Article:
By Alexandra Valencia
QUITO, April 11 (Reuters) – Ecuadorean banker Guillermo Lasso has won Sunday’s presidential runoff vote against leftist economist Andres Arauz, putting the country on track to maintain open market policies rather than return to socialism.
Arauz conceded his defeat after receiving 47.5% of the votes compared with Lasso’s 52.5%, with 97% of poll statements processed, according to figures published by the National Electoral Council.
In a speech to his supporters, Arauz said he would call Lasso and offer his congratulations on the electoral victory. The elections council is due to speak at 10:00 p.m. local time (0300 GMT).
“It’s a day in which all Ecuadoreans have decided their future, they have used their vote to express the need for change and the desire for better days,” said Lasso at a rally where jubilant supporters chanted “Lasso President!”
Lasso’s victory will be welcomed by foreign investors who were unnerved by Arauz’s promises of extensive social spending in the face of weak government finances and a struggling economy.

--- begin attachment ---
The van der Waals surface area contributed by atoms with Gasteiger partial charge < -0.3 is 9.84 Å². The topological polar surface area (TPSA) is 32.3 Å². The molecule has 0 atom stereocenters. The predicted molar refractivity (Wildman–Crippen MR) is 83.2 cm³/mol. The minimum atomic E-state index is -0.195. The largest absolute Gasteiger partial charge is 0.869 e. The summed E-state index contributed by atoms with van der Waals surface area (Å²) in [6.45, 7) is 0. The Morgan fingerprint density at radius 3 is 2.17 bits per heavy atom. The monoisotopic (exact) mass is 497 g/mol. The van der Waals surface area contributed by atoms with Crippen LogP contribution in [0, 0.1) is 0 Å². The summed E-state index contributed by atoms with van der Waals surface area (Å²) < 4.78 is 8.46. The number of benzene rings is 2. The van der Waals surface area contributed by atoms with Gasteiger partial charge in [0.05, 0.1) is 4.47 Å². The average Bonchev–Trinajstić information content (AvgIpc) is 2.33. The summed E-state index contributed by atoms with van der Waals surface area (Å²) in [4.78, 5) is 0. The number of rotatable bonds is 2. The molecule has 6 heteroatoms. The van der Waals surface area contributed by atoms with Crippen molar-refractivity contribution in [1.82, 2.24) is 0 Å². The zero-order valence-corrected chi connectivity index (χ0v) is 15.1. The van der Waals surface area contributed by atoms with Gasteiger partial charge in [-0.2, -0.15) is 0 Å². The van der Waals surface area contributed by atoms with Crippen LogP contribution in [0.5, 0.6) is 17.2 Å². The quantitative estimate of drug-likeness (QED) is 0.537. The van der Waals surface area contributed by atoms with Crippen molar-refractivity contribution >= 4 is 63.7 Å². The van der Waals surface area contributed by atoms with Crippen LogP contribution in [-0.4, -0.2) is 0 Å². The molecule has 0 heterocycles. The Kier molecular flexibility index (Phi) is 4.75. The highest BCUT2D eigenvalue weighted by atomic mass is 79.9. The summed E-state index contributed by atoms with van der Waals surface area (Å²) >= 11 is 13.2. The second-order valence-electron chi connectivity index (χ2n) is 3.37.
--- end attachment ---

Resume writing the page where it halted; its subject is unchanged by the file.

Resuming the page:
It also bucks a trend of leftist electoral victories in Latin America in nations including Argentina, Chile and Bolivia.
Lasso will take office on May 24.
The oil-exporting nation’s economy was already weak due to low crude prices when the coronavirus outbreak started. The pandemic has pushed a third of the population of more than 17 million into poverty and left half a million people unemployed.
President Lenin Moreno, who did not seek re-election, imposed painful austerity measures as part of a $6.5 billion financing agreement with the International Monetary Fund, but was unable to kick-start the economy.
The election council figures show 1.6 million null votes, likely the result of indigenous activist Yaku Perez calling on supporters to spoil their ballots.
Perez ran in the first round vote in February and narrowly lost out to Lasso for a slot in the runoff, which he attributed to electoral fraud despite not presenting evidence.
(Reporting by Alexandra Valencia; Writing by Brian Ellsworth; Editing by Daniel Wallis, Grant McCool and Karishma Singh)